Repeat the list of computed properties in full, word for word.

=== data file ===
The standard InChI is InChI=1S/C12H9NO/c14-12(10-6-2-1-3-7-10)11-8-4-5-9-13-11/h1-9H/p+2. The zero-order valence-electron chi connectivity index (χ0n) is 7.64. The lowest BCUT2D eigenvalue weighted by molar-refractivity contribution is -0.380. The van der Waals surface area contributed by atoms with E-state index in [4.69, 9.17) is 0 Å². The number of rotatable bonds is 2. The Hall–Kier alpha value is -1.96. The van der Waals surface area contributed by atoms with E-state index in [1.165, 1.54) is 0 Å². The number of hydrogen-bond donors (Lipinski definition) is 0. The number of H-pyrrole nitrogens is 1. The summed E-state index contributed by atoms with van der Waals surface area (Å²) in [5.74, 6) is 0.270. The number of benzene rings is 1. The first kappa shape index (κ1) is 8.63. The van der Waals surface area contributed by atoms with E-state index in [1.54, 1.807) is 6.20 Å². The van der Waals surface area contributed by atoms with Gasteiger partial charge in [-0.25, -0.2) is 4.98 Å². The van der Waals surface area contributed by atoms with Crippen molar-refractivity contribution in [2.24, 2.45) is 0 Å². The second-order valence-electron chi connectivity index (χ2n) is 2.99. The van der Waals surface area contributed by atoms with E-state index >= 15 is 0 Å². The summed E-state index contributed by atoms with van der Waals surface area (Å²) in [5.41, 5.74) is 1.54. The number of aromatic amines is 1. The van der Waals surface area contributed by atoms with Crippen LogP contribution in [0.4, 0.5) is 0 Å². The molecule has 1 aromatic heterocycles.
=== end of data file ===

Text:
The standard InChI is InChI=1S/C12H9NO/c14-12(10-6-2-1-3-7-10)11-8-4-5-9-13-11/h1-9H/p+2. The zero-order valence-electron chi connectivity index (χ0n) is 7.64. The lowest BCUT2D eigenvalue weighted by molar-refractivity contribution is -0.380. The van der Waals surface area contributed by atoms with E-state index in [4.69, 9.17) is 0 Å². The number of rotatable bonds is 2. The Hall–Kier alpha value is -1.96. The van der Waals surface area contributed by atoms with E-state index in [1.165, 1.54) is 0 Å². The number of hydrogen-bond donors (Lipinski definition) is 0. The number of H-pyrrole nitrogens is 1. The summed E-state index contributed by atoms with van der Waals surface area (Å²) in [5.74, 6) is 0.270. The number of benzene rings is 1. The first kappa shape index (κ1) is 8.63. The van der Waals surface area contributed by atoms with E-state index in [1.54, 1.807) is 6.20 Å². The van der Waals surface area contributed by atoms with Gasteiger partial charge in [-0.25, -0.2) is 4.98 Å². The van der Waals surface area contributed by atoms with Crippen molar-refractivity contribution in [2.24, 2.45) is 0 Å². The second-order valence-electron chi connectivity index (χ2n) is 2.99. The van der Waals surface area contributed by atoms with E-state index >= 15 is 0 Å². The summed E-state index contributed by atoms with van der Waals surface area (Å²) in [5.41, 5.74) is 1.54. The number of aromatic amines is 1. The van der Waals surface area contributed by atoms with Crippen LogP contribution in [0.4, 0.5) is 0 Å². The molecule has 1 aromatic heterocycles.